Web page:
“So it became a drive system that requires virtually no maintenance,” Lanier adds.

The reels on Toro’s fairway mowers were updated with new blade materials for longer reel life. Called the EdgeSeries, the reels function 30 percent longer before needing grinding, Peterson says. “That’s a huge time-saver for technicians,” he adds.

Another time-saver is that mower engineers have concentrated on simplifying operator controls so it doesn’t take as long to train people to operate them.

Back to maintenance budgets. While manufacturers agree that more golf courses are leasing mowers, superintendents who purchase them are hanging on to them as long as possible. More than ever, superintendents are relying on their technicians to keep fairway mowers operating efficiently, Frie says.

“But a some point you can’t keep a Band-Aid on a unit that is at the end of its useful life,” Frie says.

So how long is too long to hang on to a fairway mower? It depends on the circumstances, including how many hours are on a machine, Lanier says. “It also gets into individual courses, their budgets and what they are trying to do on the golf course,” he adds.

Toro’s new compact fairway mower costs less than standard high-powered fairway mowers.

Image Courtesy Of The Toro Co.

Peterson says there isn’t a straight answer to how long is too long when holding onto old fairway mowers. “If you’re in Florida and you’re cut-ting 10 months out of the year, your mower is not going to last as long as it will in Maine or North Dakota, where they are only cutting about six months of the year,” he says.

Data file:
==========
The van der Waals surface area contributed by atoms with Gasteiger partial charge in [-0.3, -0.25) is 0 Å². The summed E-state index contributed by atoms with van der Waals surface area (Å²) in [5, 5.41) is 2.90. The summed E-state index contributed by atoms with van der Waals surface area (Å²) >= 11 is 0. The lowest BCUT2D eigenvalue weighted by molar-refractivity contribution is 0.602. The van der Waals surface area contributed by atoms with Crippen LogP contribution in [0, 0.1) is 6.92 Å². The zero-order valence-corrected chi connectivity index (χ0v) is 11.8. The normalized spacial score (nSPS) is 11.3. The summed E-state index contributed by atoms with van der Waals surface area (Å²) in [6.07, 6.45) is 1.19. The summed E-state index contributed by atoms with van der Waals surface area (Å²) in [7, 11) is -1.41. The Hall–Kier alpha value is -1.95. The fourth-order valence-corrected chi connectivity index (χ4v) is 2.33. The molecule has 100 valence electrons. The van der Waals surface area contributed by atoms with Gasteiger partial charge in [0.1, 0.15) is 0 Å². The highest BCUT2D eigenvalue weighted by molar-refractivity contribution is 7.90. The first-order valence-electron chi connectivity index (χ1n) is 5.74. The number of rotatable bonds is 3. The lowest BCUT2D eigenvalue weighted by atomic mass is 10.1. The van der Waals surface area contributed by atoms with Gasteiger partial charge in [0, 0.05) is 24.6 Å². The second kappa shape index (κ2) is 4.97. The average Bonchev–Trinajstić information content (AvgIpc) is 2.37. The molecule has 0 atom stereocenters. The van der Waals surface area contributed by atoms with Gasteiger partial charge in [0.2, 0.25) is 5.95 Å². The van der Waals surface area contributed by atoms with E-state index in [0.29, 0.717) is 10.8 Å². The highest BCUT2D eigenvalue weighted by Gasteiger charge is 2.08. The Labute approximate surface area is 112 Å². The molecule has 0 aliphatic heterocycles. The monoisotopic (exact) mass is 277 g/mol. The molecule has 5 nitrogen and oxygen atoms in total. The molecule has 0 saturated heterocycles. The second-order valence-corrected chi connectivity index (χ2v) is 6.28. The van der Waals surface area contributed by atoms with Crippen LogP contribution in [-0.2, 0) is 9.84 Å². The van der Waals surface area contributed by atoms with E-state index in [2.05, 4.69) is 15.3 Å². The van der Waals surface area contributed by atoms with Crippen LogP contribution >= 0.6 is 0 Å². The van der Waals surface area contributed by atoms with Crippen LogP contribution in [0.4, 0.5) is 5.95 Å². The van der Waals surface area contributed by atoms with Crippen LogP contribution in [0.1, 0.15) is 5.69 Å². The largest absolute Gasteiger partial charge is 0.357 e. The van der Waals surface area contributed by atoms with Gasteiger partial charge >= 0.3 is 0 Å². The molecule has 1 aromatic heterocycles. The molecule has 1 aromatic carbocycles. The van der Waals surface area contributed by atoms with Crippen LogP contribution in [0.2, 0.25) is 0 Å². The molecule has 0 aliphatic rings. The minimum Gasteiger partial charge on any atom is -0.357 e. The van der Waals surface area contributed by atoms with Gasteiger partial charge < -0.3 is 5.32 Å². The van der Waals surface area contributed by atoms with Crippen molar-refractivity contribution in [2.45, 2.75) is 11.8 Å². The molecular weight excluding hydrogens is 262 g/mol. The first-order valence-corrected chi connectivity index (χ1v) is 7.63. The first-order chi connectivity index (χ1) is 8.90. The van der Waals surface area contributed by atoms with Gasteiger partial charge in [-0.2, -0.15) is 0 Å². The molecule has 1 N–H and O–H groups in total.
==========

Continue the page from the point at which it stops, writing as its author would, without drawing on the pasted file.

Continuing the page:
What are the telltale signs that reveal when superintendents need new fairway mowers?

“It gets into the spending it takes to keep the machines running,” Lanier says. “Is it taking a lot of the equipment maintenance budget to keep them running with parts and service? What it really comes down to is if the machine is able give them the quality of cut and the results that they want.”

In recent years, courses have changed the way they purchase equipment, including fairway mowers, Frie says.

“In the past, they were able to replace (a fleet of fairway mowers) at one time,” he says. “Now they are being much more selective and are replacing one fairway unit at a time as opposed to maybe replacing four of them.”

Fairway mowers aren’t cheap, and superintendents don’t always like the prices.

“But they understand the prices,” Frie says. “That’s the world we live in, when some pick-up trucks sell for more than $50,000.”